What are "cold water" and "warm water"?
Which temperature range is "cold water", and which one is "warm water"?
this question is not as simple as it may look at first!
I will start with the most clearly defined section - warm water: This (concerning the fish) refers to species from the tropics and the subtropics, this includes
* on the American continents: roughly from northern Argentina to the southern USA (Texas, Florida). The largest number of fish species originates from northern South America (tetras, catfish, cichlids) and Central America (livebearers, cichlids).
* on the African continent: regions south of the Sahara desert to, roughly, Mozambique (Lake Malawi!)
* on the Asian continent: India, Southeast Asia (Thailand etc.), southern China
* Indonesia/Australia: all.
The second group is the one that is mostly/usually called 'coldwater species', which is not entirely correct from a strict viewpoint. This group includes all fish that feel well in not separately heated indoor aquariums with approximately 18 - 22 °C and partially (goldfish with normal body shape!) can be kept even at lower temperatures. For instance, White Cloud Mountain Minnows (Tanichthys albonubes) from China or some hillstream loaches, also from China, are suitable for non-heated indoor aquariums at around 20 °C. These species have in common that they can be kept at these temperatures throughout the year.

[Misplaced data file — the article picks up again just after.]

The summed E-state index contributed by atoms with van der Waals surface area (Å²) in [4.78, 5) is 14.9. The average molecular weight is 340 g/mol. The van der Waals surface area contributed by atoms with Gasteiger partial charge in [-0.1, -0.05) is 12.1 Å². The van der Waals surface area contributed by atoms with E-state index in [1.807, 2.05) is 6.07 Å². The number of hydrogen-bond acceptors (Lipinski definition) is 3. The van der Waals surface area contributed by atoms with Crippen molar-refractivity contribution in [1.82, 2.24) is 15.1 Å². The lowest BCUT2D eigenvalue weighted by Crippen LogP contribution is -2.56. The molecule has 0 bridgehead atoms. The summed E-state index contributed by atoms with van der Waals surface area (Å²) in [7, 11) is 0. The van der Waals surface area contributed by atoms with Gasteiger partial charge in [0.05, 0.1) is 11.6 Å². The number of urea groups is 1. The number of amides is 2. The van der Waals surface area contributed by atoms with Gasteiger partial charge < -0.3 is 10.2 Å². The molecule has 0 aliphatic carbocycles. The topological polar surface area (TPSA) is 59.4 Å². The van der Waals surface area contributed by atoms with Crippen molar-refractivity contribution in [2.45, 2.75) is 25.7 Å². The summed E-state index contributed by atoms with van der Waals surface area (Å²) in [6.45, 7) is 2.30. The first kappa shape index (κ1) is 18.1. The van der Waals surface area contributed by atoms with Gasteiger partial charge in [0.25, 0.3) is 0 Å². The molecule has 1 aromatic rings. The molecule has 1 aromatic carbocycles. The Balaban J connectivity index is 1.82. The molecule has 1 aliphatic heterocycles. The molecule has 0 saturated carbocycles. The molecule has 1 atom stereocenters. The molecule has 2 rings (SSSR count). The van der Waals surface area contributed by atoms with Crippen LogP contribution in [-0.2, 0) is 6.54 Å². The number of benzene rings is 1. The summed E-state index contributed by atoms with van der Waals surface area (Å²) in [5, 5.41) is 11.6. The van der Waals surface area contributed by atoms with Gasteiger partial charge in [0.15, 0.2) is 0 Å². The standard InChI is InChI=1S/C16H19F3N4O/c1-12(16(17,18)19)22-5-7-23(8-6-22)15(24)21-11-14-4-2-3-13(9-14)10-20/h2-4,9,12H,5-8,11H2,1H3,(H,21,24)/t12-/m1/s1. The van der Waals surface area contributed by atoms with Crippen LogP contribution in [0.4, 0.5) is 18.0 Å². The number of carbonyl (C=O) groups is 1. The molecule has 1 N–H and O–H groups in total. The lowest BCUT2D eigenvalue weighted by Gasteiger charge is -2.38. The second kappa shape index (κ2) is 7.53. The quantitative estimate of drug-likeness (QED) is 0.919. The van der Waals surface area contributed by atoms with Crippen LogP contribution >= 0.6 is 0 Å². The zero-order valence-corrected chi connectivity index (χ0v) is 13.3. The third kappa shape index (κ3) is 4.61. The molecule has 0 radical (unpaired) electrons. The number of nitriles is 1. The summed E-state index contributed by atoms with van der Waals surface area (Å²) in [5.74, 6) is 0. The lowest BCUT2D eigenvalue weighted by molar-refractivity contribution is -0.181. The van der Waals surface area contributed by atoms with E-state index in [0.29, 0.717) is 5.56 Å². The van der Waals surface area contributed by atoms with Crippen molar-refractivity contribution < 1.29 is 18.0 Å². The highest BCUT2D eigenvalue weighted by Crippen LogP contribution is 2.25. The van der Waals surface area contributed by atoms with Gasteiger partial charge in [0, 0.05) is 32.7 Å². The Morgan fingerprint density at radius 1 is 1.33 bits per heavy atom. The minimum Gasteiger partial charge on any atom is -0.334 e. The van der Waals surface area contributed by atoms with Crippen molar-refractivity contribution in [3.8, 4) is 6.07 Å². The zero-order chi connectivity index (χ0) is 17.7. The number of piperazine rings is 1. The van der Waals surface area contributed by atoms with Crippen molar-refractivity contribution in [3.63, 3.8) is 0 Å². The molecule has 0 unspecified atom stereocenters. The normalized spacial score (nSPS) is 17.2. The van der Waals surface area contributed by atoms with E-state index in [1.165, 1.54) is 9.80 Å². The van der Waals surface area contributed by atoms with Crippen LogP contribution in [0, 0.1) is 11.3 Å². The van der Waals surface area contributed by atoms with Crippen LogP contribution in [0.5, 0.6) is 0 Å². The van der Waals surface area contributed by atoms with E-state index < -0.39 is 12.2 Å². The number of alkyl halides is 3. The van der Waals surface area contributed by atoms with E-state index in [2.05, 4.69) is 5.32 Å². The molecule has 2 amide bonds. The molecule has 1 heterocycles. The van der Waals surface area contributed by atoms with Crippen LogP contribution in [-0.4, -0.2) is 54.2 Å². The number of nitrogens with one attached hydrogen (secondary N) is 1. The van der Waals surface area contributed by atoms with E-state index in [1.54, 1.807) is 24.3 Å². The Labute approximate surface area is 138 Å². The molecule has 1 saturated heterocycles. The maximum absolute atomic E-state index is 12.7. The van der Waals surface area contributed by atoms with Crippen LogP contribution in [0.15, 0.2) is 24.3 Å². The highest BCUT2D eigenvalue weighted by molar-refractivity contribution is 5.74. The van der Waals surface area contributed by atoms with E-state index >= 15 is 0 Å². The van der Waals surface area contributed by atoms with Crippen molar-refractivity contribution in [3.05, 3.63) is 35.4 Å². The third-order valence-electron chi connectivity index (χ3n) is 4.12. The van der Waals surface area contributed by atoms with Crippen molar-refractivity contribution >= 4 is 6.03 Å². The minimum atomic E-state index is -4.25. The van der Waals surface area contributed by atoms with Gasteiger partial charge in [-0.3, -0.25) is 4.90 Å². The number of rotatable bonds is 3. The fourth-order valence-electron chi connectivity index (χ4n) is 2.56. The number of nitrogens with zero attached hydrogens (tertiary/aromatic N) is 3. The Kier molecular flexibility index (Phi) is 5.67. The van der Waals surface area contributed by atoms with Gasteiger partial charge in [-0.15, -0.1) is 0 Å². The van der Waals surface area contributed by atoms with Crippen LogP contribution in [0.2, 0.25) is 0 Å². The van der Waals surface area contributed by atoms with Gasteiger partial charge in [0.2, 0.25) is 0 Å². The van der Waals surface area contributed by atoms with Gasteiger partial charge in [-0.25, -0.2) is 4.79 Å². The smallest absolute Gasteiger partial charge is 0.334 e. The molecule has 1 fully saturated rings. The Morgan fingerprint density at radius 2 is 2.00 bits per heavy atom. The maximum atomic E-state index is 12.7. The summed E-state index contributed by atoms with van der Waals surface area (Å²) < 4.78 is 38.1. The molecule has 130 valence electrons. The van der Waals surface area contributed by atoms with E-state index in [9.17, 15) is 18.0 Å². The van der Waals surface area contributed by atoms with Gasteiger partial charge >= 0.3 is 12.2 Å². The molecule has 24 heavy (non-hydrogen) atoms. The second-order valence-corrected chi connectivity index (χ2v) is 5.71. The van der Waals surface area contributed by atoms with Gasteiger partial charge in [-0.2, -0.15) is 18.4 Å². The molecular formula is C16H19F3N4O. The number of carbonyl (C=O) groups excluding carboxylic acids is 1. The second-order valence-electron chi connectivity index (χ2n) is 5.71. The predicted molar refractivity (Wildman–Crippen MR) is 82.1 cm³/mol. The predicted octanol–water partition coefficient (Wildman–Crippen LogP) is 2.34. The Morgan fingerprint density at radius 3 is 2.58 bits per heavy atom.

The third group consists of real coldwater fish, which are not very commonly kept in aquariums due to the required efforts. These fish (e.g. sticklebacks or some Sunfish species (Elassoma spp., Pygmy Sunfish) have a rather low upper (!) temperature limit, typically below 20 °C, that must not be exceeded for a long time. Many of these species must hibernate at cold temperatures (i.e. below approximately 8 °C), otherwise they become sensitive to diseases and/or lose their fertility. Generally, sufficiently deep (to prevent them freezing over!) ponds ponds are best suited for these fish; when keeping them indoors they must (!) be transferred into an aptly cold environment during the winter.
Dr. Bodo Schnell